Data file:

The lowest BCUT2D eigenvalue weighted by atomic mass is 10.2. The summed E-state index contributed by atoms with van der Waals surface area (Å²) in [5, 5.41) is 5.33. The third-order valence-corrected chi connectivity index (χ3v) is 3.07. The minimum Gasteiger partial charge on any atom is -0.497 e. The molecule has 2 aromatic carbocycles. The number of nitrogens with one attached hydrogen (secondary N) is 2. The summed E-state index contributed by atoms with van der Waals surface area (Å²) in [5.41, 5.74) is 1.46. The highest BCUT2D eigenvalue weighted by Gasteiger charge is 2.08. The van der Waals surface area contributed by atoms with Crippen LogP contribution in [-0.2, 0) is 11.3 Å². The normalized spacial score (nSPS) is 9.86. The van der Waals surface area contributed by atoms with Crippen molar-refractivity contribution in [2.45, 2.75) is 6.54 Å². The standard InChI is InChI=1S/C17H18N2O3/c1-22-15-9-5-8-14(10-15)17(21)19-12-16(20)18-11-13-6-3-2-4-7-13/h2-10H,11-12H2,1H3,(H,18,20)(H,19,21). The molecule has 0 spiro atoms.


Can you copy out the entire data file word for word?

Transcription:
The lowest BCUT2D eigenvalue weighted by atomic mass is 10.2. The summed E-state index contributed by atoms with van der Waals surface area (Å²) in [5, 5.41) is 5.33. The third-order valence-corrected chi connectivity index (χ3v) is 3.07. The minimum Gasteiger partial charge on any atom is -0.497 e. The molecule has 2 aromatic carbocycles. The number of nitrogens with one attached hydrogen (secondary N) is 2. The summed E-state index contributed by atoms with van der Waals surface area (Å²) in [5.41, 5.74) is 1.46. The highest BCUT2D eigenvalue weighted by Gasteiger charge is 2.08. The van der Waals surface area contributed by atoms with Crippen LogP contribution in [-0.2, 0) is 11.3 Å². The normalized spacial score (nSPS) is 9.86. The van der Waals surface area contributed by atoms with Crippen molar-refractivity contribution in [2.45, 2.75) is 6.54 Å². The standard InChI is InChI=1S/C17H18N2O3/c1-22-15-9-5-8-14(10-15)17(21)19-12-16(20)18-11-13-6-3-2-4-7-13/h2-10H,11-12H2,1H3,(H,18,20)(H,19,21). The molecule has 0 spiro atoms.